Beyond Responsive: Building a mobile web you're f*ing proud of - Kate Hudson
- Many people only use the web via mobile!
- Technology failures do happen - prepared and engaged tech staff make it better.
- Test features before their time. Use service workers: transpile and polyfills.
Really good engineering is finding adequate solutions to problems that matter.
This talk was super useful for me. Someday, I intend to refactor my blog's backend from PHP to Node, but I sure as heck don't want to change the database that holds all the content.
- node-mysql: A Node package for doing SQL
- Bookshelf.js: An ORM that goes on top of knex; does common CRUD operations for you.
- Knex Querylab: Fiddle with the knex syntax
- SailsJS: An MVC framework for Node that talks to databases
(math == art && art == code) - John Brown
I always love John's talks; I find them super inspiring. Confession: I never finish my "homework".
- Color pallettes = math
- music = data
- Learning is more fun with art becuase you're in control. This is the freedom of personal projects.
- @AvatarGlitch: A Twitterbot that will make you a glitchify your avatar
- Art in a physical space: you can watch people interact with it.
Mariko's image processing parts were the most interesting to me; it's related to screen printing on glass that I took last year.
- Mariko's a non-native English speaker. Finally with knitting machine manuals, she's doing tech in her native Japanese.
- How to even bitmap?
npm install gm: GraphicsMagick and ImageMagick for node.js - https://www.npmjs.com/package/gm
- Greyscale: Make the grey == the highest of the RGB values
- To make that monochrome requires dithering; methods include halftone, bayer and screw.
Cold War - Simon Swain
When Simon finished his talk, he walked right by our table and everyone just watched him with jaws agape. It was absolutely mind-blowing. There doesn't seem to be a video of Cold War from JSConf, but there are videos of other versions from both TXJS and EngineersSG.
We owe our jobs to cold war networking technologies.
- With two warring states (orange vs. blue), who wins?
- In animation, 60 fps = 16ms to render a frame to keep the browser below the jank point.
ctx.store() for canvas states
- The unit flocking came from rules: stay near to other units, shoot opponents with just a hair of randomness added.
- The slideshow was all in CSS/JS, including the glitch effect
- Have a play with at Cold War at https://coldwar.io/coldwar or other wonders at https://coldwar.io/.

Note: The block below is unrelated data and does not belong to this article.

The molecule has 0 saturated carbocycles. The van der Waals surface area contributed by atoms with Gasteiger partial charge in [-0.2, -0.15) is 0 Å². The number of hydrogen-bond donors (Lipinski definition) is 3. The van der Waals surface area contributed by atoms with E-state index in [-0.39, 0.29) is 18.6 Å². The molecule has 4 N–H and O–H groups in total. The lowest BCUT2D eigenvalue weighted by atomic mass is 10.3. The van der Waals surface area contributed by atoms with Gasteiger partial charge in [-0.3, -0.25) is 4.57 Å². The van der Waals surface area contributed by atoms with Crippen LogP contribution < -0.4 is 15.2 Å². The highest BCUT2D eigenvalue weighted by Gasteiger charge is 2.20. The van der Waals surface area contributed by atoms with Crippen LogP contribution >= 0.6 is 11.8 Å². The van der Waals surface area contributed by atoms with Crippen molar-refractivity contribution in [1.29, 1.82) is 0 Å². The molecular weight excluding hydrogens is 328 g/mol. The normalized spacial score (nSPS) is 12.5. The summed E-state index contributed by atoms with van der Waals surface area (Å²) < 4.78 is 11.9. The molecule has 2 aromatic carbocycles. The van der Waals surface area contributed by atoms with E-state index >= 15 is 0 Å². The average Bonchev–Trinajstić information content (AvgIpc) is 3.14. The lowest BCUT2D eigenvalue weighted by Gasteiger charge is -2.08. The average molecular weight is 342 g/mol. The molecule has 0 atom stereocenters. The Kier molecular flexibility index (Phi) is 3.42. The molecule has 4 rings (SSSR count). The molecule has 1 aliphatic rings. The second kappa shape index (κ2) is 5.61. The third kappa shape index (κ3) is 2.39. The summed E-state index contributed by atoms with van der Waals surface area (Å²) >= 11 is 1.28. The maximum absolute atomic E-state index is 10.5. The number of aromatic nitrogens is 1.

- Make your own Cold War: https://github.com/simonswain/coldwar
Steve Kinney: Building a musical instrument with the Web Audio API
- Good news - someone put a synthesizer in your broswer.
- Math notes: https://github.com/stevekinney/octavian
- Hook up any input or sensor to the browser. Face Terimin! Johnny Five Music! Power Glove! Music Bot!
Maintaining a Local Dev Meetup - Jacob Roufa
- Everyone learns at a different place.
- The Cathedral & the Bazaar by Eric S. Raymond
Meetups are a wonderful place to become a better version of ourselves.
- It's possible that I shouted unduly - I just love FreeGeek!
To run a meetup, you need a Code of Conduct. It's about devining harassment explicitly.
- A meetup needs space and internet.
- Better than being excellent to each other; be of service to each other
If you wish to learn ES6/2015 from scratch, you must first invent the universe - Ashley Williams
I teach beginners, and beginners teach me.
- The conceptual understanding is exposed by the language.
- Picasso = abstraction. Through a deep understanding of the core subject.
- When abstractions attack: "Draw the f*cking owl."
Teaching is nature's way of letting you know how sloppy your understanding is.
30 Minutes or Less: The Magic of Automated Accessibility Testing - Marcy Sutton
- A11y = accessibility
- 1/5 of the world's population has some disability.
- Easy win: styles for focused elements
- Turn on your Mac's included screen reader - Cmd F5.
- Firefox's Developer Tools: Structure Check
- Chrome's Dev Tools: Accessibility Audit
- npm: A11y + phantom = automated tests
You can watch all of talks - there were so many that I either missed or didn't have time to write useful notes for. I hope to get to all the videos someday!
I never write a talk before it's been accepted somewhere. While I do keep notes on articles or demos that might come in handy, it just doesn't make sense to invest all the time in writing the slides before I know it's going to be useful.
Talk preparation usually takes all the time that I can give it. This means the majority of my bus rides, lunches, evenings and even some whole days from the weekends. Preparation involves researching the topic; creating and browser-testing demos; writing blogs; sourcing, creating and re-sizing images; writing, practicing and updating the slides. It can be a significant burden; especially for a new talk and when I've only got a month or two of notice for the conf.
I can make a pretty good estimate about how long it took me to prepare my most recent talk. This talk was completely new, and there were 7 different demos that survived the final cut. Since I've done a few talks in the past, I didn't have to spend any time researching a slide framework or figuring out how to use it.
It was seven and a half weeks from when I got the acceptance notice for this talk to the day of the conference. On about 40% of those days, I already had something else planned - such teaching my first GDI Seattle class. I also have a full time job. Finally, I spent 4 days traveling and attending the conference. With the remaining days, I worked on my talk as much as possible. I absolutely would have used more time to work on my talk, if I'd had it. All in all, I spent around 160 hours preparing my talk.